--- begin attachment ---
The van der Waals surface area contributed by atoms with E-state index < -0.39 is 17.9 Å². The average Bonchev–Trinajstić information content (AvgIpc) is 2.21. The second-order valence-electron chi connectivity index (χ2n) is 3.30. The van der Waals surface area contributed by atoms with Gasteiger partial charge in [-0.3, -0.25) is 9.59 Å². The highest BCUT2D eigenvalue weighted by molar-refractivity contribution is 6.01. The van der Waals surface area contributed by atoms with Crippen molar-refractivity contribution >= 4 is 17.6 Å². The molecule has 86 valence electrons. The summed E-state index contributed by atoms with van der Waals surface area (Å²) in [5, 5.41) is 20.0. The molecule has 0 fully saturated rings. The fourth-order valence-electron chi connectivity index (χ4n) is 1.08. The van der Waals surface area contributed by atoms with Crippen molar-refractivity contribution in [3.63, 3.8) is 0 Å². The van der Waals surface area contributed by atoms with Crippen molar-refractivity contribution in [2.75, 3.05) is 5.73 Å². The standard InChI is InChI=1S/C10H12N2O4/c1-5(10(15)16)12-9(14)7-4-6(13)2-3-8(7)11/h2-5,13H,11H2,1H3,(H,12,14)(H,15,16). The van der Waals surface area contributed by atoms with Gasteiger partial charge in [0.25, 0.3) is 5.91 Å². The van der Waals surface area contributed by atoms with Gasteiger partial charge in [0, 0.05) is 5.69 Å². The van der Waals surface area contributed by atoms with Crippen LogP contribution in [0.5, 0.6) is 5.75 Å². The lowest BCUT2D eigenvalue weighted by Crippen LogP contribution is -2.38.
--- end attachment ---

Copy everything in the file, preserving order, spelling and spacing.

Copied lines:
The van der Waals surface area contributed by atoms with E-state index < -0.39 is 17.9 Å². The average Bonchev–Trinajstić information content (AvgIpc) is 2.21. The second-order valence-electron chi connectivity index (χ2n) is 3.30. The van der Waals surface area contributed by atoms with Gasteiger partial charge in [-0.3, -0.25) is 9.59 Å². The highest BCUT2D eigenvalue weighted by molar-refractivity contribution is 6.01. The van der Waals surface area contributed by atoms with Crippen molar-refractivity contribution >= 4 is 17.6 Å². The molecule has 86 valence electrons. The summed E-state index contributed by atoms with van der Waals surface area (Å²) in [5, 5.41) is 20.0. The molecule has 0 fully saturated rings. The fourth-order valence-electron chi connectivity index (χ4n) is 1.08. The van der Waals surface area contributed by atoms with Crippen molar-refractivity contribution in [3.63, 3.8) is 0 Å². The van der Waals surface area contributed by atoms with Crippen molar-refractivity contribution in [2.75, 3.05) is 5.73 Å². The standard InChI is InChI=1S/C10H12N2O4/c1-5(10(15)16)12-9(14)7-4-6(13)2-3-8(7)11/h2-5,13H,11H2,1H3,(H,12,14)(H,15,16). The van der Waals surface area contributed by atoms with Gasteiger partial charge in [0.25, 0.3) is 5.91 Å². The van der Waals surface area contributed by atoms with Gasteiger partial charge in [0, 0.05) is 5.69 Å². The van der Waals surface area contributed by atoms with Crippen LogP contribution in [0.5, 0.6) is 5.75 Å². The lowest BCUT2D eigenvalue weighted by Crippen LogP contribution is -2.38.